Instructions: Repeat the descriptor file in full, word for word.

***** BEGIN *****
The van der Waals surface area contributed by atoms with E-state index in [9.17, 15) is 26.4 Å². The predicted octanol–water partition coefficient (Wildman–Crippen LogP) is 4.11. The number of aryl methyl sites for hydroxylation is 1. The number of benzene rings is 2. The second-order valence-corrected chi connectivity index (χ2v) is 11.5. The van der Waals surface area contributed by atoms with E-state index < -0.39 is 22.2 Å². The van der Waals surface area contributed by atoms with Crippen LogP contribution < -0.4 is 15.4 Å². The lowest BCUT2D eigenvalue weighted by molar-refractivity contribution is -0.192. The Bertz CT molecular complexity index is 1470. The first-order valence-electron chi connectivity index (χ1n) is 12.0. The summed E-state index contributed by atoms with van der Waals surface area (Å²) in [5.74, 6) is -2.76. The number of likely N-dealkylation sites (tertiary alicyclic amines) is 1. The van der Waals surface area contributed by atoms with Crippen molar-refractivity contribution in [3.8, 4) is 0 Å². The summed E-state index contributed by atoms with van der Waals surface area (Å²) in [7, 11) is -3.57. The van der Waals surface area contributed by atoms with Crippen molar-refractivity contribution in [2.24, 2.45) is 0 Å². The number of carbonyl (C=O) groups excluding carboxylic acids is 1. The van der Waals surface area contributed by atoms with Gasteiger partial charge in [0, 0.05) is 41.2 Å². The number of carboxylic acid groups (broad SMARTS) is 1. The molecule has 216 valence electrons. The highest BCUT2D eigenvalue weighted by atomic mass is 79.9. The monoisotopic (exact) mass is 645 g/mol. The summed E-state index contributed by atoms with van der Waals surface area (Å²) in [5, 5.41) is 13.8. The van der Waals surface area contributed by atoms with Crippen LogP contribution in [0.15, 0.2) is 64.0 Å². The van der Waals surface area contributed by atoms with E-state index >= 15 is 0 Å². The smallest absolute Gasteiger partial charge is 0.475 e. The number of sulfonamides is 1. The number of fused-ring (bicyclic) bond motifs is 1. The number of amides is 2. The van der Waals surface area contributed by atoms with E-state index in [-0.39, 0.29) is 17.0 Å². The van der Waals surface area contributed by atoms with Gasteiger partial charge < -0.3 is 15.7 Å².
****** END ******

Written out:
The van der Waals surface area contributed by atoms with E-state index in [9.17, 15) is 26.4 Å². The predicted octanol–water partition coefficient (Wildman–Crippen LogP) is 4.11. The number of aryl methyl sites for hydroxylation is 1. The number of benzene rings is 2. The second-order valence-corrected chi connectivity index (χ2v) is 11.5. The van der Waals surface area contributed by atoms with E-state index < -0.39 is 22.2 Å². The van der Waals surface area contributed by atoms with Crippen LogP contribution < -0.4 is 15.4 Å². The lowest BCUT2D eigenvalue weighted by molar-refractivity contribution is -0.192. The Bertz CT molecular complexity index is 1470. The first-order valence-electron chi connectivity index (χ1n) is 12.0. The summed E-state index contributed by atoms with van der Waals surface area (Å²) in [5.74, 6) is -2.76. The number of likely N-dealkylation sites (tertiary alicyclic amines) is 1. The van der Waals surface area contributed by atoms with Crippen molar-refractivity contribution in [3.8, 4) is 0 Å². The summed E-state index contributed by atoms with van der Waals surface area (Å²) in [7, 11) is -3.57. The van der Waals surface area contributed by atoms with Crippen molar-refractivity contribution in [2.24, 2.45) is 0 Å². The number of carbonyl (C=O) groups excluding carboxylic acids is 1. The van der Waals surface area contributed by atoms with Gasteiger partial charge in [0, 0.05) is 41.2 Å². The number of carboxylic acid groups (broad SMARTS) is 1. The molecule has 216 valence electrons. The highest BCUT2D eigenvalue weighted by atomic mass is 79.9. The monoisotopic (exact) mass is 645 g/mol. The summed E-state index contributed by atoms with van der Waals surface area (Å²) in [5, 5.41) is 13.8. The van der Waals surface area contributed by atoms with Crippen LogP contribution in [0.15, 0.2) is 64.0 Å². The van der Waals surface area contributed by atoms with E-state index >= 15 is 0 Å². The smallest absolute Gasteiger partial charge is 0.475 e. The number of sulfonamides is 1. The number of fused-ring (bicyclic) bond motifs is 1. The number of amides is 2. The van der Waals surface area contributed by atoms with E-state index in [-0.39, 0.29) is 17.0 Å². The van der Waals surface area contributed by atoms with Gasteiger partial charge < -0.3 is 15.7 Å².